• http://chicagoboyz.net/ TMLutas

                    Your first sentence is false. Mispricing always leads to death at the margin. Always. This is the heart of why I see you as cruel and why we so frequently clash.

                    Money’s always getting sucked away from where it would go elsewhere and the weakest, the most vulnerable, the ones whose lives are in the balance, those are the ones who ultimately pay because when you take away that last marginal dollar, they die. They have no reserves. That’s what it means to be on the margin. It’s the knife edge between life and death.

                    No economic allocation system prices perfectly. Even the market has its failures. As humans, the best we can do is to minimize the mispricing and the bad consequences that follow.

          • The Deuce

            I see very little difference between zeroing out the budget for WIC and cutting SNAP and TANF and Obamacare

            Oy, even with Obama right there in front of you, telling people to get rid of their cellphone plans to make ends meet and afford his inflated health care costs, you’re *STILL* unable (or unwilling) to figure this out?! I’m pretty sure we could all be standing in long lines to buy bread and sausage rations due to massive government meddling in the economy “for the poor” a la the USSR, and you’d still be saying that any cutting of spending on government programs was bad for the poor.

            • http://outsidetheautisticasylum.blogspot.com/ Theodore Seeber

              I heard the same rhetoric from Gingrich in 1992 about welfare. It’s not new to me.

  • John Barnes

    But Mark, false equivolence … Republicans bad … Democrats good … horrible suffering in Bush years … women, children, old people, and animals dying in the streets back then … Obama has good intentions … Fox News sucks … criticisms of Obamacare are right-wing propaganda … at least Obama is trying …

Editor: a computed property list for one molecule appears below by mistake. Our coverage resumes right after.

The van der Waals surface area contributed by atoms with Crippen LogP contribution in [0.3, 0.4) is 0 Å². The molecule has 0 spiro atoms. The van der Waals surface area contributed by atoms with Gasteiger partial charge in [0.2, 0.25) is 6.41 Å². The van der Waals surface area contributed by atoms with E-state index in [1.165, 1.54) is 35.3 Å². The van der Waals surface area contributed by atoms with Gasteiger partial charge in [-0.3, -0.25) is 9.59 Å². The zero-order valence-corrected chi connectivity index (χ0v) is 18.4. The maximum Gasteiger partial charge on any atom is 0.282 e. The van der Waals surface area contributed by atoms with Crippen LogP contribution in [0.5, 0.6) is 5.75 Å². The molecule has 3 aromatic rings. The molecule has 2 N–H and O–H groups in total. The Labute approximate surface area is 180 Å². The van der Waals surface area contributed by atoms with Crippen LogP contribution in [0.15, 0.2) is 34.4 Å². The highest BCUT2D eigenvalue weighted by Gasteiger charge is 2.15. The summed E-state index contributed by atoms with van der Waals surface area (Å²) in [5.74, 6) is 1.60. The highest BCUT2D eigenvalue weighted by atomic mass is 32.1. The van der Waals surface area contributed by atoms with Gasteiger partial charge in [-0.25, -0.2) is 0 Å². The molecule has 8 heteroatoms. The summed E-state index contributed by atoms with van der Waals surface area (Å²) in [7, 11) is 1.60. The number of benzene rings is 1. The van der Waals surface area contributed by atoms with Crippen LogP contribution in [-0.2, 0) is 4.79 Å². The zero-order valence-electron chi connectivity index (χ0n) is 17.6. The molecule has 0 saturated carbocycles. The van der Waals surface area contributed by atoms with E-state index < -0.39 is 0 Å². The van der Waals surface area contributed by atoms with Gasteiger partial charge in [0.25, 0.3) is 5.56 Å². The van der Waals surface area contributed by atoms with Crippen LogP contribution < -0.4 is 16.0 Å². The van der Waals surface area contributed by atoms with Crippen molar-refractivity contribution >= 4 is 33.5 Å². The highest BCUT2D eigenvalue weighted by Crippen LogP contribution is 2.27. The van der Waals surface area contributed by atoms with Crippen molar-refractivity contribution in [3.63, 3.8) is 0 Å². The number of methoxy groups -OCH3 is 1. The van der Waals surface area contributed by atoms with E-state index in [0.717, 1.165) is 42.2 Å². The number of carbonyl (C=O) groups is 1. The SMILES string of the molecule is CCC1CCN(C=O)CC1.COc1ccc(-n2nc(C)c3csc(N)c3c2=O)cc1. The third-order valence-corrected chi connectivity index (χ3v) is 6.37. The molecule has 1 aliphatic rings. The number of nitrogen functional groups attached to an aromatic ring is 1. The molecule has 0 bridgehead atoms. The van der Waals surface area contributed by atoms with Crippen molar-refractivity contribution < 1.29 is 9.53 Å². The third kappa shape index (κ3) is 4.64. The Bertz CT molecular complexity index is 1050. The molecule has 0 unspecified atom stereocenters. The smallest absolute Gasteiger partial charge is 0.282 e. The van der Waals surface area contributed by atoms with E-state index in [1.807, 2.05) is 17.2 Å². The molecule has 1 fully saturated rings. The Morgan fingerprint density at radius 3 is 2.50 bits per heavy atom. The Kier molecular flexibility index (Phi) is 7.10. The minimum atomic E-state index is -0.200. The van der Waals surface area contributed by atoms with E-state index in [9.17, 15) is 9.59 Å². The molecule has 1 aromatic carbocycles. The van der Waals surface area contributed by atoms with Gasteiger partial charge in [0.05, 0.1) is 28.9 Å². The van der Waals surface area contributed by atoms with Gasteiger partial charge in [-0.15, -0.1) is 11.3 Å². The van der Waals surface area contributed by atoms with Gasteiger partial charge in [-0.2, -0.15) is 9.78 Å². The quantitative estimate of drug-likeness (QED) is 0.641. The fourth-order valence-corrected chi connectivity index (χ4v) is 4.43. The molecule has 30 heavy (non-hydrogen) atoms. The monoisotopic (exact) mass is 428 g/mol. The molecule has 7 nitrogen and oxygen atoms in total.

Did I miss anything?

    • chezami

      A good summation. Now let’s hear from the people will be upset because, in addition to criticizing Obama I “hate conservatives” and couldn’t just leave well enough alone with attacking Obama. Always important to be fair and balanced.

    • Alma Peregrina

      You forgot “you’re racist!”

  • Mark S. (not for Shea)

    My all-time favorite response from a conservative lady at our school when we were discussing poverty. She said: “Being poor wouldn’t be such a struggle for those people if they’d only learn to handle their investments better.”
    It wasn’t that she was callous. She was just completely clueless.

  • http://www.2catholicmen.blogspot.com/ Ben @ 2CM

    Not that his March comments are right or wrong, but why is the President of the United States talking about our household budgets as if it were his business?

    • chezami

      Because he is our Dear Leader, just and wise!

      • http://www.2catholicmen.blogspot.com/ Ben @ 2CM

        That would explain it then.

  • Dave G.

    In fairness, I think it’s about people not being able to afford something the government is making them buy, rather than just not being able to afford it. Sort of like accepting the existence of insurance plans that cover abortion or birth control, as long as the government doesn’t make you provide it.

  • ivan_the_mad

    When the president is right, he’s right, even if it’s by accident. We’ve got certain basic needs that must be satisfied, e.g. shelter, clean water, food, healthcare. In general, I am rather sure that we don’t need smart phones with data plans and 8394280 cable channels. If we’re having trouble meeting a basic need, we should look into cutting discretionary household expenses. If we as a people aren’t thrifty and frugal, why should we be upset when our government isn’t?

    More critically, if we proponents of a more limited central government insist that the provision of material relief and economic betterment should almost always be a private effort, why don’t we provide an excellent example of that by directing money towards such a provision rather than cable or other relative luxuries? Kill your TV for charity. In a rough estimate, one or two households cutting out cable television subscriptions can redirect that money to send somebody through a vocational program at a community college. A similar solidarity to matriculate through technical college proved the genesis of the Mondragon corporation. Just a thought.